I read a blog post recently by a woman whose personal philosophy on death is to “always go to the funeral
.” It’s for the family, she said. I agree. Today I attended the funeral of a man my age, and as I watched the shell-shocked, grieving family scan the standing room only crowd, my heart was glad I went. They should know that their son/father/brother meant something to people. He mattered.
I contend that the funeral served another purpose, too, at least a small one, for the high school friends who gathered there.
We’ve reached our mid-40s, my classmates and I, so funerals are starting to arrive with the frequency and reliability of the city bus. I made it through my 30s without attending as many funerals as I’ve attended these last 12 months. I get that, though. Parents and grandparents can’t live forever. But three of the four losses this year were for friends who were NOT supposed to be the guest of honor yet. We all have to go sometime, but I think most of us have gotten accustomed to expecting that we wouldn’t have to leave the party until our dance card was full.
And Jeff Burgess’ dance card was most certainly not full. Not by half.
Attending the funeral for a “young” person is like getting lost in a strange city—nothing feels good or familiar. You walk in, see faces you don’t recognize, and you don’t know what to say. You offer one another the partial, hesitant smiles of strangers squeezing past each other in a crowded store. Worse, you’re like that awkward birthday guest who shows up hours before the party. The balloons aren’t even inflated. You know you’re there Way. Too. Early.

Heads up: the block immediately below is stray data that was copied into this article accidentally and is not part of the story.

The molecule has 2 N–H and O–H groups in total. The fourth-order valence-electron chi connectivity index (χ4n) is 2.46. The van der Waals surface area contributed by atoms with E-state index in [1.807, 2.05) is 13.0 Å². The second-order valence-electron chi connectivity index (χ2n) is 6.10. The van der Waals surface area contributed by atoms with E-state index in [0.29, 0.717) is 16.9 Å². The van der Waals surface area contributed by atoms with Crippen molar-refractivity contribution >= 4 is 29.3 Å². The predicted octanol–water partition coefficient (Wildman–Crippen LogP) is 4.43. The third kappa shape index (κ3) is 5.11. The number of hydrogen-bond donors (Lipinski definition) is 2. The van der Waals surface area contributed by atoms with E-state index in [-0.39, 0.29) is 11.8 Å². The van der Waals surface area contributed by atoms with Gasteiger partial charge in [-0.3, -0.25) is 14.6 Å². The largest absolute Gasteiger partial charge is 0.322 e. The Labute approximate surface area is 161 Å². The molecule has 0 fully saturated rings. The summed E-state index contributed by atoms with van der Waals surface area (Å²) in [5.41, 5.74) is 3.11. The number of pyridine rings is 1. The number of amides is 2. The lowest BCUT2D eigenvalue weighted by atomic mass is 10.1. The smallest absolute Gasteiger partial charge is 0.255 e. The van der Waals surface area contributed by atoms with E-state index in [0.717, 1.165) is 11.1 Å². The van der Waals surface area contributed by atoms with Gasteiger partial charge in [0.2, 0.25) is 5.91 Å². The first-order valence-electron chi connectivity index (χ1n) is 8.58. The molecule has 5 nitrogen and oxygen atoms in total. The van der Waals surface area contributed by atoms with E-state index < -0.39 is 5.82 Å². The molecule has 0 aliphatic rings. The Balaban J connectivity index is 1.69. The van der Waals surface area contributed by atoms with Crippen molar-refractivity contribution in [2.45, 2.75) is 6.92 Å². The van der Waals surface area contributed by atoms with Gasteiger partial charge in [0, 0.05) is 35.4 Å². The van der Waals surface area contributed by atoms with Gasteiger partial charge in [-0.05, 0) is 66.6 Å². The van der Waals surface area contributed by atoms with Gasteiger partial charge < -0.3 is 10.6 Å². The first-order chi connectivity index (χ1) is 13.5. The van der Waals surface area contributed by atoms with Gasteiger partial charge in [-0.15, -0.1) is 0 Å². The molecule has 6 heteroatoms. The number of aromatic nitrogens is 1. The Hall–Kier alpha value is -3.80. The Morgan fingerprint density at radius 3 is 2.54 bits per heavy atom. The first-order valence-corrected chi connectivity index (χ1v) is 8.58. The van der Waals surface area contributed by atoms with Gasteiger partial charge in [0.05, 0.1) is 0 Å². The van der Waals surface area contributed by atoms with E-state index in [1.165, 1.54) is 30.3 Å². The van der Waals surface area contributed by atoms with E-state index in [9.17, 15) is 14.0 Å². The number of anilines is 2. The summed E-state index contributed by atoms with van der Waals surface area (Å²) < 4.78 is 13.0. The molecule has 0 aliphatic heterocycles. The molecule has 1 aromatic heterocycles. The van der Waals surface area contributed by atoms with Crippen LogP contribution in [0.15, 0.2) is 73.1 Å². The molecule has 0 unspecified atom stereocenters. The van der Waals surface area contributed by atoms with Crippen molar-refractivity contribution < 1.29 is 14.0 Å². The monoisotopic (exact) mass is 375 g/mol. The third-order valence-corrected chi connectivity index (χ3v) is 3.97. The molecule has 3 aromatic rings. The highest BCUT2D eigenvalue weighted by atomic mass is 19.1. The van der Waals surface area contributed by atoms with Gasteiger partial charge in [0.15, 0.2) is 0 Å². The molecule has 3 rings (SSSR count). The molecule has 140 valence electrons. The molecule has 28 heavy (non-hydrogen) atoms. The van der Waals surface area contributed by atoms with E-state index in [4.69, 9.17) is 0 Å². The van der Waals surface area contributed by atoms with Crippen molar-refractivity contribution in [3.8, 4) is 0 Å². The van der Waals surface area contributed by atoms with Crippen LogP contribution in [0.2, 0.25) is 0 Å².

That was the feeling today as my classmates and I looked at each other. “What are we doing here?” It was a strange phenomenon: We were glad to see each other again but hated why we were seeing each other again. As a writer, I observe, so standing in the rear of the chapel, this is what I learned today.
I learned that no matter how many years have passed, your brain doesn’t allow you to see your friends age. They all looked as they did when we were in school.
I learned that while high school wasn’t everything, it was special. Yes, we grew up, went to college, got jobs, families, and bills, but the one strand of community holding us together is the shared memory of that school on Galaxy Avenue.
I learned that it didn’t matter who hadn’t seen Jeff since high school or who saw him every day; every person at the service represented a piece of his life.
I learned that people are good. They wear suits, ties, high heels, and skirts and attend funerals on beautifully sunny Saturday mornings… and do it with willing hearts.
I learned that while paying respects, we were also paying a service…to each other. With every smile, every hug, every nod… a silent message passed between classmates saying, “Let’s stop meeting like this,” and “Let’s get together sooner,” and “Time is fleeting, let’s not wait.”
A lucky consequence of being at Jeff’s funeral was that it enabled us to gather as a high school family and say, “He was one of us… we will remember him together.”
Jeff was not there. I’m not even sure if he’s allowed to peek in on his service. I’d like to think he’s too busy reuniting with his daughter and grandparents and too mesmerized by the jaw dropping indescribable-ness of heaven to attend his own funeral.
But if he did go, I can imagine what he must have said: Thank you for the great send-off, and thank you for thinking I mattered. This isn’t the end. I will see you again.